Figure 16. Female exhibiting a slight slope from hooks to pins. Figure 17. Female with ideal level hip structure
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*This is an excerpt from Beef Conformation Basics, ANR-1452.

From the front, cattle whose hooves are faced forward are ideal. The steer shown in figure 14 is a good example of both hooves pointing directly forward. Much as it is with the hind legs, some angle in the outward direction is acceptable, and any angle of 10 degrees or less is accepted as normal. Functionality of the front end is normally not compromised until the outward turn approaches 30 degrees or more. Cattle with this condition are commonly referred to as being splay footed. Cattle that are splay footed can usually also be classified as being knock kneed. Figure 15 is a good example of a heifer having both of these conditions.

Another condition in beef cattle concerning the front limbs occurs when the front hooves point inward toward each other. Cattle exhibiting this condition are said to be pigeon toed. This condition is rarely seen and is detrimental to the functionality of the forelimbs.


*This is an excerpt from Beef Conformation Basics, ANR-1452.

When evaluating beef cattle from the rear, hooves of the animal should point forward. However, that is not the case in a large number of beef cattle. In many instances, the hooves of the hind legs turn outward instead of pointing forward. Cattle with this condition are commonly referred to as being cow hocked. The hocks are also usually turned inward and can be closer together than the hooves in some extreme cases. In milder cases, cattle are unhindered in terms of normal productivity. The steer shown in Figure 12 is slightly cow hocked but would be considered normal, as anything less than a 10-degree angle is considered as normal. In some extreme cases, this condition can result in uneven toe growth and wear. Cattle more extreme in this condition are usually very light muscled as is the heifer shown in Figure 13.

Less commonly seen in beef cattle is the condition known as bowleggedness. This term is used to describe cattle whose hooves are pointed inward on their hind limbs. Though this term may also be used to describe a similar condition in the front limbs, it usually describes cattle that are farther apart at the hocks than at their hooves. This condition is considered more serious in terms of inhibiting proper mobility and is far less common in comparison to the cow-hocked condition.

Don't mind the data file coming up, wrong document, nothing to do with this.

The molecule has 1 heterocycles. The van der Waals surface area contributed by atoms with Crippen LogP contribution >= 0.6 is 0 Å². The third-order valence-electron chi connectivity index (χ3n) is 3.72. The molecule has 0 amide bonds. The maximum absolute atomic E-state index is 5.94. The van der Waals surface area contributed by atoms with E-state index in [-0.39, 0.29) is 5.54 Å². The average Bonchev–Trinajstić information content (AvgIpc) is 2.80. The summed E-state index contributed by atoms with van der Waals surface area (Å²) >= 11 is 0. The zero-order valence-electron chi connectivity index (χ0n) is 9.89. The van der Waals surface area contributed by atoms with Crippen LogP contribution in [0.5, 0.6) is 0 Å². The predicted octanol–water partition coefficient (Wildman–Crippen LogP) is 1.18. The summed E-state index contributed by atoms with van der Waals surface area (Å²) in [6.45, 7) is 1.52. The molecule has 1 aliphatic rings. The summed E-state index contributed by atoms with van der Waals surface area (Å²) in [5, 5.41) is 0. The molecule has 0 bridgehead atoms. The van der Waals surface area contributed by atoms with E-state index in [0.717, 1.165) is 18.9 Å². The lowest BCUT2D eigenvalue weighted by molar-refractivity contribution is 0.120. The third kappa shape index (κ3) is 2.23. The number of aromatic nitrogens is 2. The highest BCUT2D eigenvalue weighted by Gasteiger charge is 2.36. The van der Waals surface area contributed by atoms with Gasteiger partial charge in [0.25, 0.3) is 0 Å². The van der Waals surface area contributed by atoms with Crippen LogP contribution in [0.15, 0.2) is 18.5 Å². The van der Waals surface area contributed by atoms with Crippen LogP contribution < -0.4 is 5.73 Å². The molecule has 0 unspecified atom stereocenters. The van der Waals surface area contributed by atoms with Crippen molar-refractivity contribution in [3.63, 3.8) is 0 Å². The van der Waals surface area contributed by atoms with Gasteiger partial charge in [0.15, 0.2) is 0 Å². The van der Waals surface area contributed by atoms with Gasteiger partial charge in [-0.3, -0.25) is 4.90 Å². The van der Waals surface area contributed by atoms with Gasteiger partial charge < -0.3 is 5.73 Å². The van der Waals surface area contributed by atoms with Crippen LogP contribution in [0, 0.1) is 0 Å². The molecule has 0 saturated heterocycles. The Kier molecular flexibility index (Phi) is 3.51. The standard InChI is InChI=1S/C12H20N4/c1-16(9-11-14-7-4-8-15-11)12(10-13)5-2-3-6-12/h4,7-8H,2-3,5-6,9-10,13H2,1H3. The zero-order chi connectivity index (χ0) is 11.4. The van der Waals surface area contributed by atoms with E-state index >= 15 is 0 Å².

Read here to learn more about beef conformation basics.

Download a PDF of Beef Conformation Basics, ANR-1452.

This is the December excerpt of Beef Cow Herd Planning Calendar, ANR-0968-A.

Health Tips

  • Monitor cattle for lice.
  • Supplement vitamin A, when necessary, if frosted grass or weathered hay is the primary forage source.

Forage & Nutrition Notes

  • Monitor body condition scores, and adjust nutritional program as needed.
  • Continue using stockpiled tall fescue and bermudagrass.
  • Limiting grazing cool-season annuals for a few hours per day is a good way to use winter forages efficiently once they reach a target height of 6 to 8 inches.
  • Modify winter supplementation based on forage analysis information, availability, and herd nutritional requirements.

Winter Calving Herd

  • Make sure calving supplies are on hand.
  • Move heifers into clean, dry pastures, and check frequently.
  • Monitor bred heifers closely for calving.
  • Tag calves at birth, and keep good calving records (birth weight, tag numbers, cow IDs).
  • Establish an ID system, and tag calves at birth.

Spring Calving Herd

  • Train calves to eat from a bunk and drink from a water trough.
  • Select and permanently identify replacement heifers.
  • Plan a heifer development program to reach target breeding weights.

Fall Calving Herd

  • Calculate fall calving percentage.
  • Watch calves for scours, and restock calving supplies.
  • Begin breeding replacement heifers to calve about 1 month before cows.
  • Expect heifers bred by early December to calve by mid-September.
  • Tag, castrate, dehorn, and implant calves as soon as practically possible. Do not implant replacement heifers.